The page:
Election Integrity Project Contacts AG, SOS and County Attorney
The Missoula County Election Integrity Project has sent letters to three local and state officials with continuing concerns about the November, 2020 general election.
Attorney Quentin Rhoades, representing his client Montana legislator Brad Tschida referenced a nearly year-long investigation into the 2020 election.
“I want to address a couple of things that were said in the Missoulian today,” began Tschida. “That we’ve got county commissioners who hid when it was discovered that they were opening up a homeless shelter on U.S. 93 and wouldn’t even bother talking about it to the citizens and businesses. Now, they have the unmitigated gall to come out and talk about an ‘error-riddled hand count of election envelopes when hand counting, to anyone who does this, is found to be superior to a machine count. They also go on to say that our intention is to erode voter confidence, when the exact opposite is the case. We want to enhance voter confidence.”
Tschida provided information about The Election Integrity Project.
“The Election Integrity Project was started by a bunch of citizens that simply wanted to find out if there was integrity in the 2020 election,” he said. “When they counted all those affirmation envelopes, the envelopes that you sign when you put your ballot in the blue envelope and then the mail-in envelope, you have to sign it. They found out that there 4,592 of those ballots that were missing envelopes. So, those ballots should not have been counted.”
Tschida then referenced a document prepared for the project.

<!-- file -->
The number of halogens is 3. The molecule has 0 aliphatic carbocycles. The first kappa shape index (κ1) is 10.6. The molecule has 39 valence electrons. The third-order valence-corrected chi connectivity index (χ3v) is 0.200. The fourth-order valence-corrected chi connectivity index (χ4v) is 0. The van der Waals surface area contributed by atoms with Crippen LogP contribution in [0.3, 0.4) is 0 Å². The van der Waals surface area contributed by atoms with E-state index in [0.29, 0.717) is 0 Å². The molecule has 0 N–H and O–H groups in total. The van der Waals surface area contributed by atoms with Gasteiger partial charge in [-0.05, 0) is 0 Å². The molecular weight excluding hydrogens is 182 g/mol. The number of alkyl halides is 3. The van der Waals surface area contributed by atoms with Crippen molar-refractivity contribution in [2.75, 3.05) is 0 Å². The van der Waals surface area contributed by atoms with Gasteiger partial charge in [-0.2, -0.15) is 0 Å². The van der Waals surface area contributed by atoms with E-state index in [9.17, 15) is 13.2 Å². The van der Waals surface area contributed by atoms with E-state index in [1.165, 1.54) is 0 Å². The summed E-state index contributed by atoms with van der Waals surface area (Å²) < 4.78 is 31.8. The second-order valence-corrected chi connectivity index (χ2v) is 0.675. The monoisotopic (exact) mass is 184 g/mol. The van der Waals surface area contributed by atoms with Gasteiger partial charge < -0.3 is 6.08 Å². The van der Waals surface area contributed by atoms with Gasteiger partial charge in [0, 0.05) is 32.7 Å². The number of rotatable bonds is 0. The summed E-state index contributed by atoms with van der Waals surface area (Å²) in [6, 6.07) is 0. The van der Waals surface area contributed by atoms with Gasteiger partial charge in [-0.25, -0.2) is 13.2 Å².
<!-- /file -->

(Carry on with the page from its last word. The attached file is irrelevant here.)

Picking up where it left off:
“We also discovered, if you look through that 52-page document, and I’ve gone through most of it, that the county had registered 72,533 votes counted and the SOS (Secretary of State’s) office had 42 fewer than that,” he said. “Yes, it’s only 42, but why the discrepancy? 42 people may have been denied the opportunity to have their votes count.”
Tschida said he has spoken to Montana Secretary of State Christi Jacobsen about the problems in Missoula.
“Her comments thus far have been ‘we need to do a better job going forward in determining and improving the integrity of elections,’” said Tschida. “There is a lack of confidence among people. If you look at the Rasmussen Poll that just came out, 56 percent of the people in the U.S., which includes a significant number of those who are on the Democratic side of the issue, believe that there was an issue with the 2020 election.”
Tschida said critics of such a stand accuse groups like The Missoula County Election Integrity Project of attempting to overturn the election.
“We’re not trying to overturn an election,” he said. “That’s is the farthest thing from our intentions. What we are attempting to do is to find out what caused all of the issues that we have discovered in the Missoula County Elections Office as it pertains to the ballots that came in. As we discover these issues and we bring them forward and the county says ‘take us to court’, that may become our only step going forward. That’s the last thing we want to do, Peter. I would much rather resolve this before we have to make it a legal matter.”
The letter states that ‘The Election Integrity Project consists exclusively of local volunteers, all who serve or have served on a pro bono publico basis.